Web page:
Monday, December 15, 2008

Light of the World - A Christmas Story

Light of the World

The weary traveler placed his luggage on the bed as the customary smells of hotel life surrounded him. Familiar with the routine of business travel, he clicked the remote, bringing the darkened screen of the television to life. Although he dreaded its constant stream of drivel, it served to break the lonely silence.

Tuning in the local news, he began to unpack his belongings. A small slip of blue construction paper fell to the floor as he pulled out his clothes. On it was a note from his son. “I love dad” was written at the top with whimsical pictures of the whole family. A tug of love grabbed at his heart.

Turning toward the TV, he saw the figure of a small boy among crowds of people at the capitol building in downtown Denver. Nine year old Zachary Brunetti, of Arvada, CO, was going to help the mayor throw the giant red switch that would bring to life more than 20,000 Christmas lights. Each December, Denver presents one of the most spectacular outdoor lighted displays.

It all began in 1914 when a little boy, David Jonathan Sturgeon, lay in his bed, too ill to partake in any Christmas festivities. At 10 years old, it would be his last Christmas. His grandfather, D.D. Sturgeon, one of Denver’s renowned pioneer electricians, wanted to brighten the boy’s holidays. He took ordinary light bulbs, dipped them in red and green paint and decorated a pine tree outside David’s bedroom window.

Not anticipating his effect on the city, Sturgeon watched as night after night, people walked and drove by in horse and buggy to see the lights. In 1919, John Malpiede, Denver’s only city electrician, spurred on the city’s impressive Christmas display by decorating the downtown area with similar red and green lights and boughs of evergreen. What had begun as a grandfather’s desire to bring joy to his dying grandson was then developed by a city electrician into the “World’s Largest Christmas Lighting Display”.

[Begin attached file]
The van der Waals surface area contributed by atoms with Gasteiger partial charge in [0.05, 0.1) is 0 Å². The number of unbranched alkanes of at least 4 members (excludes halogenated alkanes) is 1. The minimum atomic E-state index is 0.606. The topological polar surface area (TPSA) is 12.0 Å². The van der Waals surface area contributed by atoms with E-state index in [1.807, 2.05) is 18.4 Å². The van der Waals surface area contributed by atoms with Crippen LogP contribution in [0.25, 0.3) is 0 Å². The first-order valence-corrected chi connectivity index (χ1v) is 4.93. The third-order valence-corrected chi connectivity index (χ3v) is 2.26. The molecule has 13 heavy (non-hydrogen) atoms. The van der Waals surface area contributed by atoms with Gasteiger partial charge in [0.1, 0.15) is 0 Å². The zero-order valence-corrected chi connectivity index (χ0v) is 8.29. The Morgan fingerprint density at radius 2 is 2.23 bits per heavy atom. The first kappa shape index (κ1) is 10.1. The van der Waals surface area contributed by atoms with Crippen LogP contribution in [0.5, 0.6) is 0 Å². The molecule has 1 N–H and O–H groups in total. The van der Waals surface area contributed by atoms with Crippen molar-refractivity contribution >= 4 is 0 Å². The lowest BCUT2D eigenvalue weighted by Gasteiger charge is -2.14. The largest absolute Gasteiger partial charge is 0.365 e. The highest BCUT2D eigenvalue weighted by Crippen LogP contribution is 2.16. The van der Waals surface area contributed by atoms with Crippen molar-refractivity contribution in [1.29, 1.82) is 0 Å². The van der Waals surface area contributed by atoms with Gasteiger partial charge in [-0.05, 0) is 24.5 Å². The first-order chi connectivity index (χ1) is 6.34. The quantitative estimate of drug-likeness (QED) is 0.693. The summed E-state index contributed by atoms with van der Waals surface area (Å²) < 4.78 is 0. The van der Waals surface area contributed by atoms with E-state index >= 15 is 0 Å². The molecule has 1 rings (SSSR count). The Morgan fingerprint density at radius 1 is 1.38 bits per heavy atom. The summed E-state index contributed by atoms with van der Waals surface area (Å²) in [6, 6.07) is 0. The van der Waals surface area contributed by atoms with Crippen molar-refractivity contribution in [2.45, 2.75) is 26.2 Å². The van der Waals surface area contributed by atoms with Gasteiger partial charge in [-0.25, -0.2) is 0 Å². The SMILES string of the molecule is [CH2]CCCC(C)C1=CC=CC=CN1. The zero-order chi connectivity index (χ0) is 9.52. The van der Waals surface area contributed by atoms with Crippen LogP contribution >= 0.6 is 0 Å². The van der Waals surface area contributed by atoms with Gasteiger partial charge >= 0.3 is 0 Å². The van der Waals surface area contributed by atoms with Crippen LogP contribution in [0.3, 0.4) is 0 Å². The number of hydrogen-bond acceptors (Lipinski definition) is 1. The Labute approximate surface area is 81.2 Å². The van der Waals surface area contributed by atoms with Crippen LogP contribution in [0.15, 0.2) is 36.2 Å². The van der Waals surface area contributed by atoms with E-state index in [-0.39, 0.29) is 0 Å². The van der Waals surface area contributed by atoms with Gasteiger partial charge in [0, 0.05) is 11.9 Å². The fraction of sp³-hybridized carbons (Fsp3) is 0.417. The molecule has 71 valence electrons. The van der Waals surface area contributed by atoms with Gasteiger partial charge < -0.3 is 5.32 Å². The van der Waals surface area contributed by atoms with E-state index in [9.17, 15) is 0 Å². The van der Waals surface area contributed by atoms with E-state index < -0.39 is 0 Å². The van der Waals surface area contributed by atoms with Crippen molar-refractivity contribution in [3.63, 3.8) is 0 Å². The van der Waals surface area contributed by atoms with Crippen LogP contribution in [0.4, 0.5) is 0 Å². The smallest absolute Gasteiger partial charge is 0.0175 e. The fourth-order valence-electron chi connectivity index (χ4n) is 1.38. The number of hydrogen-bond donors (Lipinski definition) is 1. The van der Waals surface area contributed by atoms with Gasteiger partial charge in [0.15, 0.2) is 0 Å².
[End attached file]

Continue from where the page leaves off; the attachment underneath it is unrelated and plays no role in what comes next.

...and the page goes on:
But the weary traveler’s eyes filled with tears instead of joy as he watched the little boy pull the switch and light up the city around him. This small boy had the honor of lighting up the world that surrounded him in utter darkness, then—with a big grin he sang out, “I liked it. It was cool!”

But Zachary Brunetti was different from his own small son at home—Zachary was blind. The first thought the traveler had was, “How cruel to let this poor little boy who cannot enjoy the display of lights, pull the switch that will light up the entire city.”

The traveler pondered his own son at home and how he had the gift of sight. God had spared him from such tragedy. Thoughts of the grace of God came to mind that changed his heart from sadness to joy. Little Zachary, in his own childlike innocence, reflected that grace.

The traveler, seeing the happiness in that little boy, realized the gift of grace God provides--not through our efforts or strength, but through His love for us. It is by grace that we are saved, and it is grace that fuels our ability to turn on the light in a darkened world. Be—the light of the world.

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  1. Good story!! I love you aunt Cindy!! Hope the surgery goes well I will be praying for you!!! J.J.